By John Schmeelk
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As rumors around a potential Carmelo Anthony trade continue to swirl, the Knicks appear no closer to finding a good return for their star. This week’s report by the New York Daily News’ Frank Isola that LeBron James was pushing Cavaliers management to move Kevin Love for Anthony was shot down by the King himself, who called it “trash.” It wouldn’t surprise me if James was in fact trying to convince the Cavs of just that, but he could never admit that publicly.

But now that the Knicks officially bottomed out with their no-show performance against the Lakers on Monday night and another loss Wednesday against the Clippers, Phil Jackson should be trying to trade the Knicks’ other “star,” Derrick Rose. Rose might only be 28 years old, but due to his injury history and limited skillset, he is not a long-term answer for the Knicks. He will be a free agent after this season, so the Knicks are far better off getting something for him than losing him for no return in the offseason.

Some people falsely call Anthony a one-dimensional player, but that’s not fair to him. He not only scores, but also rebounds well. When he is doubled, he is actually a pretty good passer when he decides to move the ball. He also scores in a variety of ways — catch-and-shoot, post-up, isolation, mid-range shots and 3-pointers. He does a lot.

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Rose is far more one-dimensional. He is good at penetrating and getting to the basket to score. He doesn’t pass well off his drives. He doesn’t draw fouls. He hits an occasional mid-range jumper, but it isn’t a strength. He doesn’t play any defense.

He also has missed nine of the Knicks’ 54 games so far this season. None of his injuries have been serious to the point of requiring surgery, but he has missed enough games for it to be a nuisance. There’s no reason to think he’ll be someone who can consistently play 70-plus games a year for the rest of his career.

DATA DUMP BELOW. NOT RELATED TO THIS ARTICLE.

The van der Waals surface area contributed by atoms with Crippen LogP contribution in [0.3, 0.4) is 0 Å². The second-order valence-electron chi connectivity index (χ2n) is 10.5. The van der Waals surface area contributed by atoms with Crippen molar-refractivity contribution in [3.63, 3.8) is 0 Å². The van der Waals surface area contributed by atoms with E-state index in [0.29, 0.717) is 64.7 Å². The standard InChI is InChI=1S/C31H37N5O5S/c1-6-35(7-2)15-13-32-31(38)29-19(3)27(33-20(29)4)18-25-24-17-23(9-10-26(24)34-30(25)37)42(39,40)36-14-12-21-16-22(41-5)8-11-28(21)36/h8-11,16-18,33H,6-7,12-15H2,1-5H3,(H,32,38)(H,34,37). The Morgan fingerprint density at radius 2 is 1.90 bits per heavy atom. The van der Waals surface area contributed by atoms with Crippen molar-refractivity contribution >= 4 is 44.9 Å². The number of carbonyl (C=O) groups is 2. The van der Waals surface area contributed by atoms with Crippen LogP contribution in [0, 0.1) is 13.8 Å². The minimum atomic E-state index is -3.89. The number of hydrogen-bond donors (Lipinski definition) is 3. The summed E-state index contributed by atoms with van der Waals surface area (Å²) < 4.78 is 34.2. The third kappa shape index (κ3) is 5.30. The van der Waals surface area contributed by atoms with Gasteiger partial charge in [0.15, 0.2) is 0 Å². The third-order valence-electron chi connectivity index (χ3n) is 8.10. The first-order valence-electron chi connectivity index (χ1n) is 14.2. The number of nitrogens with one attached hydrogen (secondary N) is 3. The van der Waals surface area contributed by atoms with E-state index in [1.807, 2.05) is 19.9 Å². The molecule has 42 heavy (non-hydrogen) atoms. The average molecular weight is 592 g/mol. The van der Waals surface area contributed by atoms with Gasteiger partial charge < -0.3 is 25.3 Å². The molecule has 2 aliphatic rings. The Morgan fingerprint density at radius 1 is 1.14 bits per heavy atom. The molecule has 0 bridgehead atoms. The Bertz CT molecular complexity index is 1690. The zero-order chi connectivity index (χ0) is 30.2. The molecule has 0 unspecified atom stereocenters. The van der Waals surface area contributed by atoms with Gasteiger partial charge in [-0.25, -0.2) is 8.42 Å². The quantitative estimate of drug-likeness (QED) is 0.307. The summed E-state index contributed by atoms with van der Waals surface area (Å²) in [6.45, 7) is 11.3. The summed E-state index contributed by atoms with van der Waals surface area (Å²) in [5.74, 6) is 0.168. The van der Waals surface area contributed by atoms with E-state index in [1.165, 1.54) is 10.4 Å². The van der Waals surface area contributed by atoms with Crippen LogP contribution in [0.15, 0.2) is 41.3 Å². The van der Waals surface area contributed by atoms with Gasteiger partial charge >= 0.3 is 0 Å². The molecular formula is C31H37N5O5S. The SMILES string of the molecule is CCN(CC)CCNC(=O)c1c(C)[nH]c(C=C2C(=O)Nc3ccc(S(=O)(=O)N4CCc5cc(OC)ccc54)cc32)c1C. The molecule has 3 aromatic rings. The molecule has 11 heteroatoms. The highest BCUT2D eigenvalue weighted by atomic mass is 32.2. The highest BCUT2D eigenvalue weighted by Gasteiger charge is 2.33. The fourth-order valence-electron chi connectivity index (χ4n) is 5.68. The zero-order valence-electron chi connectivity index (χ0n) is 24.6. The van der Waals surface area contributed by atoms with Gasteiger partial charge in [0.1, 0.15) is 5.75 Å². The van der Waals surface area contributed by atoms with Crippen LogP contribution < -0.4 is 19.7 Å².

The Knicks need a two-way point guard who needs to be more concerned with setting up his teammates, playing good defense and hitting an open 3 than one who looks for his own shots above all else. Rose’s ability to break down the defense and get to the basket is valuable, but his lack of passing skills reduces the impact an awful lot.

New Orleans’ Jrue Holiday, who will be available in free agency this offseason, is someone the Knicks should target. He would be a far better fit with Kristaps Porzingis moving forward than someone like Rose.

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Knicks fans need to prepare themselves, however, for the weak return they’d get for Rose. Since he is on the last year of his deal, New York shouldn’t expect to get a first-round pick or a really good young player for him. He’d be a 25-game rental. His salary ($21.3 million this season) will also make finding a suitor tough.

The only thing the Knicks should expect back is an expiring contract, and maybe a couple of second-round picks or developmental players. In Rose’s case, that would be enough. Unlike Anthony, who the Knicks can’t wait to trade this offseason for a better return, Rose needs to be moved in the next two weeks or the Knicks won’t get anything for him.

If they can get anything for him that will accelerate the inevitable rebuild process around Porzingis, the Knicks should do it. It would be a mistake to commit to Rose long-term this offseason, so New York would be wise to be rid of him now and get even a small return for him. There’s no downside to it.

You can make the same argument for trading Brandon Jennings to a team that needs a backup point guard for a playoff run. He also will be a free agent this offseason, and the Knicks are better off getting something for him. Jennings plays hard, but his shot selection and lack of defense don’t make him a winning player.

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Dealing Rose and/or Jennings would also make the Knicks much less likely to win games for the remainder of the season. That means a better draft pick.

If a good offer comes in for Anthony, go and trade him. If you don’t, then hold onto him until the summer. Whatever the best offer for Rose or Jennings, as long as it doesn’t include taking back a long-term contract, the Knicks should make that trade. They are rental players, and getting something for either is better than losing both for nothing in July.

For everything Knicks, Giants and the world of sports, please follow John On Twitter at @Schmeelk